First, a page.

More than 180 senior citizens gathered at the Glen Cove Senior Center on March 21 for a cinematic look into an often-overlooked topic: the romantic lives of people in their age group.
“The Age of Love,” a documentary, followed a group of seniors in upstate Rochester several years ago as they prepared for, took part in and reflected on a speed-dating event for people 70 and older. The film focused on what it means to fall in love later in life, and how important relationships are as we age.
Director Steven Loring, of Brooklyn, said he was inspired to make the 79-minute documentary by two people in his life — his mother and uncle. After his father died, his mother told him she had no idea what her future held. “All my life, I’ve been part of a team,” Loring recalled her saying, “and as of today I’m just another old lady in the world, alone.”
Shortly after that, Loring’s 78-year-old uncle moved into a senior residential community, after living on his own for much of his life. There he met an 80-year-old woman with whom he developed a romantic relationship, which Loring said helped him realize that it’s never too late to find love.
Inspired, Loring, now 57, set out to make a film that could help debunk the stereotype that romantic love should be put aside later in life. He discovered the event in Rochester, and, working from a list of the people who had signed up, he contacted 30 of them, and all agreed to be interviewed and filmed.
After last Thursday’s screening of “The Age of Love,” Loring answered questions from the audience. Every participant in the speed-dating event got at least one date, he said, and many of the participants’ children hadn’t considered that their parents might be seeking love.
Several audience members said that people don’t stop needing love in old age. Some said that they still felt youthful inside. “Young is not an age,” said Lucy Van Horn. “It’s a state of mind.”
Connie Miceli said she felt a strong connection to the people in the film, and believed her fellow audience members did, too. “Love is an ageless thing,” she said. “We all know that.”
Loring concluded the Q&A session by encouraging the attendees to live as youthfully as they feel, and they responded with spirited applause.
As she was making her way out of the senior center, Nancy Stepkowski, 83, said she was moved by the film. “It ran a range of emotions,” she said. “It was just so human, and at [my] age, it’s everything I feel.”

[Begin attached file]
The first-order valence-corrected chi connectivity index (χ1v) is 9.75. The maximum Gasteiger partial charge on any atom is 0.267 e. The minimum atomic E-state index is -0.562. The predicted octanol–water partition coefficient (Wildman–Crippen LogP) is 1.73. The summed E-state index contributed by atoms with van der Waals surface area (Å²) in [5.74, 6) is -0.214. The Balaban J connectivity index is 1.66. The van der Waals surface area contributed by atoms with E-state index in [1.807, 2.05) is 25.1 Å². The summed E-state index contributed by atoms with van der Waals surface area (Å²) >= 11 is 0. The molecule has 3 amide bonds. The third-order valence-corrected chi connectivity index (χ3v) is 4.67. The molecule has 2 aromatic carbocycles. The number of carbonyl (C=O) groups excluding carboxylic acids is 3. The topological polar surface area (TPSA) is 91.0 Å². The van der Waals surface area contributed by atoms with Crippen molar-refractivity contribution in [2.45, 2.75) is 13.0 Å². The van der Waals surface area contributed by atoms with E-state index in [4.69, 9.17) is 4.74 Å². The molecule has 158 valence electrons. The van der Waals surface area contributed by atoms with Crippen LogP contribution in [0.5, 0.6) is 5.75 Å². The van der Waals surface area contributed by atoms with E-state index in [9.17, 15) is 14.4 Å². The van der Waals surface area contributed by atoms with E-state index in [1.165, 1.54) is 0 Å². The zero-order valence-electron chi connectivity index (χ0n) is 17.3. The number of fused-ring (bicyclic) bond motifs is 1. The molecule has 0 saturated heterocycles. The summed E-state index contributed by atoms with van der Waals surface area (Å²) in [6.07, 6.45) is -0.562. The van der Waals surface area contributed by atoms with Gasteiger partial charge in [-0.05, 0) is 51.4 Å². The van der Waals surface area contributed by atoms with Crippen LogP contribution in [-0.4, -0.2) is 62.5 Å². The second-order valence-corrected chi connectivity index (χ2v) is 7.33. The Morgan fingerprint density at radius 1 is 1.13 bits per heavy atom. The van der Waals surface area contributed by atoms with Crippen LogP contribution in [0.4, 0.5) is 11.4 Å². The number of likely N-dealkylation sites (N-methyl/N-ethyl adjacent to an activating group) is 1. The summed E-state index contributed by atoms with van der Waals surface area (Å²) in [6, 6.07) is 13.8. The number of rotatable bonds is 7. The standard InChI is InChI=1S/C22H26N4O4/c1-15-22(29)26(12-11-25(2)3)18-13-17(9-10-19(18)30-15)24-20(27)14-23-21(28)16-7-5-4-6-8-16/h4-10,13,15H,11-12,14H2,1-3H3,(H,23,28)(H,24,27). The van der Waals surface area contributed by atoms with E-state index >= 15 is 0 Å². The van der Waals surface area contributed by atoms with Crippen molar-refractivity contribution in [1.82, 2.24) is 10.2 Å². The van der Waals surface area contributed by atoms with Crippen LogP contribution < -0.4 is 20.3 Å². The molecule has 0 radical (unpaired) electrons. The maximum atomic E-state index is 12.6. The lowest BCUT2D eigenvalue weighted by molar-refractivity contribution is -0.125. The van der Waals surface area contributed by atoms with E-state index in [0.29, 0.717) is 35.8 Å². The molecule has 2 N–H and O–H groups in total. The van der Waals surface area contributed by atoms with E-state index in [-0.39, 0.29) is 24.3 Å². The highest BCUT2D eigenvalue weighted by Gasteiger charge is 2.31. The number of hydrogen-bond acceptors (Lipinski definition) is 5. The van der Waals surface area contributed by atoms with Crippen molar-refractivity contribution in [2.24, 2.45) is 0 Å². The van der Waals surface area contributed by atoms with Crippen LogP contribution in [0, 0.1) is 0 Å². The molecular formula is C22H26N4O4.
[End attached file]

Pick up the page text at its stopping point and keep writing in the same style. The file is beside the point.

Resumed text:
Loring said he believed the film elicited emotional responses in part because he filmed the participants reading the results of their five-minute interactions — who was interested in dating them and who was not. “That to me was really the heart of the whole emotional experience,” he said, because some of the seniors were overjoyed with their results, while others were disappointed.
Ultimately, Loring said, he wanted to send a message to anyone who sees the film that love isn’t reserved for the young. “Love is a universal,” he said, “and I think if we’re ever going to fight the stereotypes of aging, one way we can do it is by looking at people’s hearts.”
“The Age of Love,” which was released in 2015, has been screened hundreds of times aroound the world. Taking the film to other countries, Loring said, helped him understand that the need for love in one’s later years is shared by many of the world’s cultures, something that he said has been a pleasant surprise. “It seems amazing to me to have tapped into something so unexpected,” he added.
Carol Waldman, the senior center’s executive director, said she knew she had to bring the film to the center after viewing it at the Nassau County Office of the Aging. “It was a chance for us, with great excitement, to explore what it means to be when you get older,” Waldman said, “especially when it comes to love.”
“If people stay open, if their hearts can stay open,” she added, “it’s possible to find love and friendship in their later years.”
Waldman was thrilled, she said, by the number of people who attended — and newly confident that the center’s own upcoming speed-dating event will be a success. Residents 60 and older are invited to take part on April 12, at the View Grill, at 5:30 p.m. Anyone who is interested can pre-register by calling the senior center.